Second, Austin’s work should be seen against a background where most English judges and commentators saw common-law reasoning (the incremental creation or modification of law through judicial resolution of particular disputes) as supreme, as declaring existing law, as discovering the requirements of “Reason,” as the immemorial wisdom of popular “custom.” Such (Anglo-American) theories about common law reasoning fit with a larger tradition of theorizing about law (which had strong roots in continental European thought—e.g., the historical jurisprudence of theorists like Karl Friedrich von Savigny (1975)): the idea that generally law did or should reflect community mores, “spirit,” or custom. In general, one might look at many of the theorists prior to Austin as exemplifying an approach that was more “community-oriented”—law as arising from societal values or needs, or expressive of societal customs or morality. By contrast, Austin’s is one of the first, and one of the most distinctive, theories that views law as being “imperium oriented”—viewing law as mostly the rules imposed from above from certain authorized (pedigreed) sources. More “top-down” theories of law, like that of Austin, better fit the more centralized governments (and the modern political theories about government) of modern times (Cotterrell 2003: pp. 21–77).
Third, within analytical jurisprudence, Austin was the first systematic exponent of a view of law known as “legal positivism.” Most of the important theoretical work on law prior to Austin had treated jurisprudence as though it were merely a branch of moral theory or political theory: asking how should the state govern? (and when were governments legitimate?), and under what circumstances did citizens have an obligation to obey the law? Austin specifically, and legal positivism generally, offered a quite different approach to law: as an object of “scientific” study (Austin 1879: pp. 1107–1108), dominated neither by prescription nor by moral evaluation. Subtle jurisprudential questions aside, Austin’s efforts to treat law systematically gained popularity in the late 19th century among English lawyers who wanted to approach their profession, and their professional training, in a more serious and rigorous manner. (Hart 1955: pp. xvi–xviii; Cotterrell 2003: pp. 74–77; Stein 1988: pp. 231–244)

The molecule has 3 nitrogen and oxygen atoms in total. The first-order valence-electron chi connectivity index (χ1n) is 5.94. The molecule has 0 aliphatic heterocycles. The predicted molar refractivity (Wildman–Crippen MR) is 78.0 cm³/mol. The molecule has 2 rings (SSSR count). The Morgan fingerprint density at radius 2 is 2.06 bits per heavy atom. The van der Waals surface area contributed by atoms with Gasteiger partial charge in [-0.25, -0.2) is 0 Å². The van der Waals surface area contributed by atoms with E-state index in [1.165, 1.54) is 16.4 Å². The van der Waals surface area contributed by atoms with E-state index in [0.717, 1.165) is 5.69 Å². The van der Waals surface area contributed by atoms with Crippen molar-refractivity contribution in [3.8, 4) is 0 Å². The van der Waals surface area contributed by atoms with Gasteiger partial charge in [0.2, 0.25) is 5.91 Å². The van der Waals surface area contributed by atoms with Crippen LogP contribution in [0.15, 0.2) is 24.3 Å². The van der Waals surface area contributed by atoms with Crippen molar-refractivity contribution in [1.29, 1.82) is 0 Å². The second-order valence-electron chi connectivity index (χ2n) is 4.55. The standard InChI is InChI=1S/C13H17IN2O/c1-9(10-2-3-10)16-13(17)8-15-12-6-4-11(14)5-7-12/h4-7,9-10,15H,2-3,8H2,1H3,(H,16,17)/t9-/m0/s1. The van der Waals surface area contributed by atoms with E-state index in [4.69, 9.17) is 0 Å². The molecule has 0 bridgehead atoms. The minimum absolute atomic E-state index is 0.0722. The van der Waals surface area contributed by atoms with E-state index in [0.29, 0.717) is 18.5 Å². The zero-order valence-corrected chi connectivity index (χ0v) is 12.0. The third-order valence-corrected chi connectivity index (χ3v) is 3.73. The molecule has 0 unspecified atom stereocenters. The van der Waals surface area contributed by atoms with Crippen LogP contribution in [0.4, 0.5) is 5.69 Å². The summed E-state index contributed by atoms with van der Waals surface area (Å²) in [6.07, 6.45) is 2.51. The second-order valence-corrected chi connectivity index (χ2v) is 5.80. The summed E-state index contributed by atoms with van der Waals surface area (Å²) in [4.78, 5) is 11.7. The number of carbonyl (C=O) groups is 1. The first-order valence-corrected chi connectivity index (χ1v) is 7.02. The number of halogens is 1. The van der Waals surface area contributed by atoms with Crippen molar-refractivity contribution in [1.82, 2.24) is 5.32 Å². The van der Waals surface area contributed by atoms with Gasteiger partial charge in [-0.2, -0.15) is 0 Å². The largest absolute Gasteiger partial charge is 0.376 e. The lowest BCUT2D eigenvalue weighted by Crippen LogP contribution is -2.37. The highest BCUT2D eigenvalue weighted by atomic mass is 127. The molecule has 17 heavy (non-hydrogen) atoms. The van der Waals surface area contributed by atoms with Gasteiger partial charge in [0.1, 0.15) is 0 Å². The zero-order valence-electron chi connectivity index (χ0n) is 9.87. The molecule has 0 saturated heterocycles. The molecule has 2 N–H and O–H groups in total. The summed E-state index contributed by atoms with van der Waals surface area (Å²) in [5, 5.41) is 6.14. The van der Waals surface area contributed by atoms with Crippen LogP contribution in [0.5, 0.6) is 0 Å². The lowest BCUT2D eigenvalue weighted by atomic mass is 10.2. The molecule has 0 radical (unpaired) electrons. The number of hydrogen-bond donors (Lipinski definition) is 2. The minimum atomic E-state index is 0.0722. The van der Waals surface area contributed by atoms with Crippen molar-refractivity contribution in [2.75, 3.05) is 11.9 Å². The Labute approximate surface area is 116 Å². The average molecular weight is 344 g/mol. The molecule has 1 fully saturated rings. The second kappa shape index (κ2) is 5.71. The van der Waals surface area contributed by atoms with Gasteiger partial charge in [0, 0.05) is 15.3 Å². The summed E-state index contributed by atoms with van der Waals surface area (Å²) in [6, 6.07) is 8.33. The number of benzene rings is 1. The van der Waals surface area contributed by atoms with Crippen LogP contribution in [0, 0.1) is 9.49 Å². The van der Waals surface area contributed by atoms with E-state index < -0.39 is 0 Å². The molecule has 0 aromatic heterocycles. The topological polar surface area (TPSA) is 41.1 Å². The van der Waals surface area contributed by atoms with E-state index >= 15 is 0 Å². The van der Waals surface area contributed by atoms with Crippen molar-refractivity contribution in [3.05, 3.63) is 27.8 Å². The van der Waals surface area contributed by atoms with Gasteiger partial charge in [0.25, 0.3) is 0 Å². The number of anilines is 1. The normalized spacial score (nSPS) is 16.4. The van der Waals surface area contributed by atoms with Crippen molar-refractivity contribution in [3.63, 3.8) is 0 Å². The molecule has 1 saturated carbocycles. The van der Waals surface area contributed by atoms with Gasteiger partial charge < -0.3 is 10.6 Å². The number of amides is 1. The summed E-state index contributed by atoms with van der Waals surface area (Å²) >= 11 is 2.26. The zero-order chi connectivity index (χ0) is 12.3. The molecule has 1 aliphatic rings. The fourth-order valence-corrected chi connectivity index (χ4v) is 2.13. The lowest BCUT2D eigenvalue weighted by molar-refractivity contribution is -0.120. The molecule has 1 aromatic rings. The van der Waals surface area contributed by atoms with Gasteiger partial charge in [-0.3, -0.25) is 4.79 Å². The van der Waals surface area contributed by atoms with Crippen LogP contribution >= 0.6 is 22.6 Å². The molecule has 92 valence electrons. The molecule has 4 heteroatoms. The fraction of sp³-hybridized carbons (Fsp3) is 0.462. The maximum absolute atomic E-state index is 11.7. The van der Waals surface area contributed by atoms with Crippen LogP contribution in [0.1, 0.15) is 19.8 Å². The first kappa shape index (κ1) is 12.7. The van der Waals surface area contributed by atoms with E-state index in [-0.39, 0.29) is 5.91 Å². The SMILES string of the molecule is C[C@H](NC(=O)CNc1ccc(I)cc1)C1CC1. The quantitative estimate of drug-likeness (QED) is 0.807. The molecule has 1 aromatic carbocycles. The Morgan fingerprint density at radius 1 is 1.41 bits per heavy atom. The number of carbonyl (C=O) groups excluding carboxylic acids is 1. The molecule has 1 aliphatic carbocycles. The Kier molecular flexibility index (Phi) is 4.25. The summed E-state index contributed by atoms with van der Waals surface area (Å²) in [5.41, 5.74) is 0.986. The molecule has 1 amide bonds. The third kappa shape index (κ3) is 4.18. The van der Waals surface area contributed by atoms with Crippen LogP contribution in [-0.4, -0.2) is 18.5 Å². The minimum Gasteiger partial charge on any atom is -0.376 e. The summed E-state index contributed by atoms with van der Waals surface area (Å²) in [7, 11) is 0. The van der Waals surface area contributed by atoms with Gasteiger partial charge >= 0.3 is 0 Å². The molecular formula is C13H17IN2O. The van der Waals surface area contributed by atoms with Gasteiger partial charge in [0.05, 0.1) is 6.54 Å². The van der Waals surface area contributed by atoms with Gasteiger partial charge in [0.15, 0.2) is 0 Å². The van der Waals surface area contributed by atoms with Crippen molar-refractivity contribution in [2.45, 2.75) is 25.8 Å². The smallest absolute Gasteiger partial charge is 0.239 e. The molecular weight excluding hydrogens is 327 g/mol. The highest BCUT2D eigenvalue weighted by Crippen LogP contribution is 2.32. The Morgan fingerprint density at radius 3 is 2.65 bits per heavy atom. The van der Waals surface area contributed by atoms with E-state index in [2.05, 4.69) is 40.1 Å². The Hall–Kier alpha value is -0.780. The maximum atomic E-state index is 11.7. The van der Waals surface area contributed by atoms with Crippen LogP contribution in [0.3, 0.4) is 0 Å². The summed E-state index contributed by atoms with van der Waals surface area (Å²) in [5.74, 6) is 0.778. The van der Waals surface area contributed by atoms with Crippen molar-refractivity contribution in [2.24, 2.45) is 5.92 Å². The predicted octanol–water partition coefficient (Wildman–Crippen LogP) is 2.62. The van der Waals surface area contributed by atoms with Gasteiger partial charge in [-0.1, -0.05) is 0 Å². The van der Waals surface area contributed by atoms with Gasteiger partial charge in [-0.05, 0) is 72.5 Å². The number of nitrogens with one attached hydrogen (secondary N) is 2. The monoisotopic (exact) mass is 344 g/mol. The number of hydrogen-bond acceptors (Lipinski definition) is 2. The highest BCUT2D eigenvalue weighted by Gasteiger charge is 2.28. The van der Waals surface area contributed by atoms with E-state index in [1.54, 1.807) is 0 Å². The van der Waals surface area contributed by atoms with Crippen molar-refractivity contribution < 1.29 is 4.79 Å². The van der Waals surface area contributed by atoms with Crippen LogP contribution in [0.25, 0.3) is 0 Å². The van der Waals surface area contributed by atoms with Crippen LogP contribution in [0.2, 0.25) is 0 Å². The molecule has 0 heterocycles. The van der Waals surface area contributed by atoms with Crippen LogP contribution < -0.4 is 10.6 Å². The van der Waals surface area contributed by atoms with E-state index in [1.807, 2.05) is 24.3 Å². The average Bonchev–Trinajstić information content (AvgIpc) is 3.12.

Legal positivism asserts (or assumes) that it is both possible and valuable to have a morally neutral descriptive (or “conceptual”—though this is not a term Austin used) theory of law. (The main competitor to legal positivism, in Austin’s day as in our own, has been natural law theory.) Legal positivism does not deny that moral and political criticism of legal systems is important, but insists that a descriptive or conceptual approach to law is valuable, both on its own terms and as a necessary prelude to criticism.
(The term “legal positivism” is sometimes used more broadly to include the position that we should construct or modify our concept of law to remove moral criteria of legal validity; or to include a prescription that moral values should not be used in judicial decision-making (Schauer 2010—see the Other Internet Resources). I do not think anything turns on whether the term is used more broadly or more narrowly, as long as it is clear which sense is being used. Additionally, while Schauer claims (2010) that Austin could be seen as supporting some of the views associated with the broader understanding of “legal positivism”, there is need for more evidence and argument before the point should be granted.)